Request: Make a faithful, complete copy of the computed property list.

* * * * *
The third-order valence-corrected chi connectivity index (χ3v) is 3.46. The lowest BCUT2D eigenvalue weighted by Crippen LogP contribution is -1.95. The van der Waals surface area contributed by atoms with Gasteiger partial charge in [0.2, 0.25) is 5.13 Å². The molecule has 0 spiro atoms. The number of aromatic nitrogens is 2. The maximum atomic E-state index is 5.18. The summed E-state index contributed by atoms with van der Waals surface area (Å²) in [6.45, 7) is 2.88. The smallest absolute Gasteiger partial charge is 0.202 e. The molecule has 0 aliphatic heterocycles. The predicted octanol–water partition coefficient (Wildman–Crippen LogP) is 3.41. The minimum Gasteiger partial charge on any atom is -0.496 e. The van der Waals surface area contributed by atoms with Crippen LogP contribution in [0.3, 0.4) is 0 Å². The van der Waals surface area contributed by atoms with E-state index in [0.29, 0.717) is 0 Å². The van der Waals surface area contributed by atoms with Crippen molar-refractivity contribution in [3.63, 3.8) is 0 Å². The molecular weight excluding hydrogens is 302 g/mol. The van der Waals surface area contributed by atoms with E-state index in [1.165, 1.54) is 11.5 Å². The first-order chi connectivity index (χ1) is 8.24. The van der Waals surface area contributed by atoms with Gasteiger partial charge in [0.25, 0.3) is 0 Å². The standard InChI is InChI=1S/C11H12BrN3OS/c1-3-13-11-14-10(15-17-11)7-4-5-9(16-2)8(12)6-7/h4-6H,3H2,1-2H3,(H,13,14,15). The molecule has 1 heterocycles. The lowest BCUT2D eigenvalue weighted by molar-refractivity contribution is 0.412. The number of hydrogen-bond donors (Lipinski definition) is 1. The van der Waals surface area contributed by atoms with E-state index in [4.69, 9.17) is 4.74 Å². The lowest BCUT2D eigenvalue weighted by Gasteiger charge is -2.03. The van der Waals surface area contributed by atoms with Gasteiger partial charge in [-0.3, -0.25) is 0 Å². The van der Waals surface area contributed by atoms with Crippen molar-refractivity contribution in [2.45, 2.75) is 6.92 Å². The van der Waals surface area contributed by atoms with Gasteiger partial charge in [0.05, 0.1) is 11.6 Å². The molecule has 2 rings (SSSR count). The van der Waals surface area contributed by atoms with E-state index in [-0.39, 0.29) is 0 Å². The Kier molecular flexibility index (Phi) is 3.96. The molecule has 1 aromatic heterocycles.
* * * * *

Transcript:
The third-order valence-corrected chi connectivity index (χ3v) is 3.46. The lowest BCUT2D eigenvalue weighted by Crippen LogP contribution is -1.95. The van der Waals surface area contributed by atoms with Gasteiger partial charge in [0.2, 0.25) is 5.13 Å². The molecule has 0 spiro atoms. The number of aromatic nitrogens is 2. The maximum atomic E-state index is 5.18. The summed E-state index contributed by atoms with van der Waals surface area (Å²) in [6.45, 7) is 2.88. The smallest absolute Gasteiger partial charge is 0.202 e. The molecule has 0 aliphatic heterocycles. The predicted octanol–water partition coefficient (Wildman–Crippen LogP) is 3.41. The minimum Gasteiger partial charge on any atom is -0.496 e. The van der Waals surface area contributed by atoms with Crippen LogP contribution in [0.3, 0.4) is 0 Å². The van der Waals surface area contributed by atoms with E-state index in [0.29, 0.717) is 0 Å². The van der Waals surface area contributed by atoms with Crippen molar-refractivity contribution in [3.63, 3.8) is 0 Å². The molecular weight excluding hydrogens is 302 g/mol. The van der Waals surface area contributed by atoms with E-state index in [1.165, 1.54) is 11.5 Å². The first-order chi connectivity index (χ1) is 8.24. The van der Waals surface area contributed by atoms with Gasteiger partial charge in [0.25, 0.3) is 0 Å². The standard InChI is InChI=1S/C11H12BrN3OS/c1-3-13-11-14-10(15-17-11)7-4-5-9(16-2)8(12)6-7/h4-6H,3H2,1-2H3,(H,13,14,15). The molecule has 1 heterocycles. The lowest BCUT2D eigenvalue weighted by molar-refractivity contribution is 0.412. The number of hydrogen-bond donors (Lipinski definition) is 1. The van der Waals surface area contributed by atoms with E-state index in [4.69, 9.17) is 4.74 Å². The lowest BCUT2D eigenvalue weighted by Gasteiger charge is -2.03. The van der Waals surface area contributed by atoms with Gasteiger partial charge in [-0.3, -0.25) is 0 Å². The van der Waals surface area contributed by atoms with Crippen molar-refractivity contribution in [2.45, 2.75) is 6.92 Å². The van der Waals surface area contributed by atoms with Gasteiger partial charge in [0.05, 0.1) is 11.6 Å². The molecule has 2 rings (SSSR count). The van der Waals surface area contributed by atoms with E-state index in [-0.39, 0.29) is 0 Å². The Kier molecular flexibility index (Phi) is 3.96. The molecule has 1 aromatic heterocycles.